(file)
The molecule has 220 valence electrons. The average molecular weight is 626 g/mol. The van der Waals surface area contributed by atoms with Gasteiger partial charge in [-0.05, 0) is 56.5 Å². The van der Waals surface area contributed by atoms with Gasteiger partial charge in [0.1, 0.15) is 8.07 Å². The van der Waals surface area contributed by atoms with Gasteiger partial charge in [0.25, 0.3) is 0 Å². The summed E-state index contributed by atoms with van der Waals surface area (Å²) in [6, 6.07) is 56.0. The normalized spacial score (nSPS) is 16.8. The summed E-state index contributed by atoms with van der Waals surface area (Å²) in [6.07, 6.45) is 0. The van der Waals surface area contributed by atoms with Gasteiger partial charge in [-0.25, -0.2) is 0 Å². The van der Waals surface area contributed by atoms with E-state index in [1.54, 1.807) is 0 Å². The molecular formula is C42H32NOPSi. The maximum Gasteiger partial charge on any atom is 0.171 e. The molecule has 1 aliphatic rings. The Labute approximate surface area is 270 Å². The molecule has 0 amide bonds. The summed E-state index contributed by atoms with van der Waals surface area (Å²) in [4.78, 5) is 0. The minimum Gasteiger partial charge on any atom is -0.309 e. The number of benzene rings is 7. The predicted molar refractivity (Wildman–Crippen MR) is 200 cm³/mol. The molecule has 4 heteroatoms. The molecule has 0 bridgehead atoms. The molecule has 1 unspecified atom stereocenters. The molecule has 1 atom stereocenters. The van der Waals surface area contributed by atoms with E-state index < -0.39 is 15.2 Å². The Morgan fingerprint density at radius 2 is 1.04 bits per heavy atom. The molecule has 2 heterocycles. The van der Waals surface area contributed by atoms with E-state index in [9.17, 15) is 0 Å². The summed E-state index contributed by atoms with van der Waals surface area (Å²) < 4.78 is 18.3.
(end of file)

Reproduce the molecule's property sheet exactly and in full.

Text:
The molecule has 220 valence electrons. The average molecular weight is 626 g/mol. The van der Waals surface area contributed by atoms with Gasteiger partial charge in [-0.05, 0) is 56.5 Å². The van der Waals surface area contributed by atoms with Gasteiger partial charge in [0.1, 0.15) is 8.07 Å². The van der Waals surface area contributed by atoms with Gasteiger partial charge in [0.25, 0.3) is 0 Å². The summed E-state index contributed by atoms with van der Waals surface area (Å²) in [6, 6.07) is 56.0. The normalized spacial score (nSPS) is 16.8. The summed E-state index contributed by atoms with van der Waals surface area (Å²) in [6.07, 6.45) is 0. The van der Waals surface area contributed by atoms with Gasteiger partial charge in [-0.25, -0.2) is 0 Å². The van der Waals surface area contributed by atoms with E-state index in [1.54, 1.807) is 0 Å². The molecular formula is C42H32NOPSi. The maximum Gasteiger partial charge on any atom is 0.171 e. The molecule has 1 aliphatic rings. The Labute approximate surface area is 270 Å². The molecule has 0 amide bonds. The summed E-state index contributed by atoms with van der Waals surface area (Å²) in [4.78, 5) is 0. The minimum Gasteiger partial charge on any atom is -0.309 e. The number of benzene rings is 7. The predicted molar refractivity (Wildman–Crippen MR) is 200 cm³/mol. The molecule has 4 heteroatoms. The molecule has 0 bridgehead atoms. The molecule has 1 unspecified atom stereocenters. The molecule has 1 atom stereocenters. The van der Waals surface area contributed by atoms with E-state index < -0.39 is 15.2 Å². The Morgan fingerprint density at radius 2 is 1.04 bits per heavy atom. The molecule has 2 heterocycles. The van der Waals surface area contributed by atoms with E-state index in [9.17, 15) is 0 Å². The summed E-state index contributed by atoms with van der Waals surface area (Å²) < 4.78 is 18.3.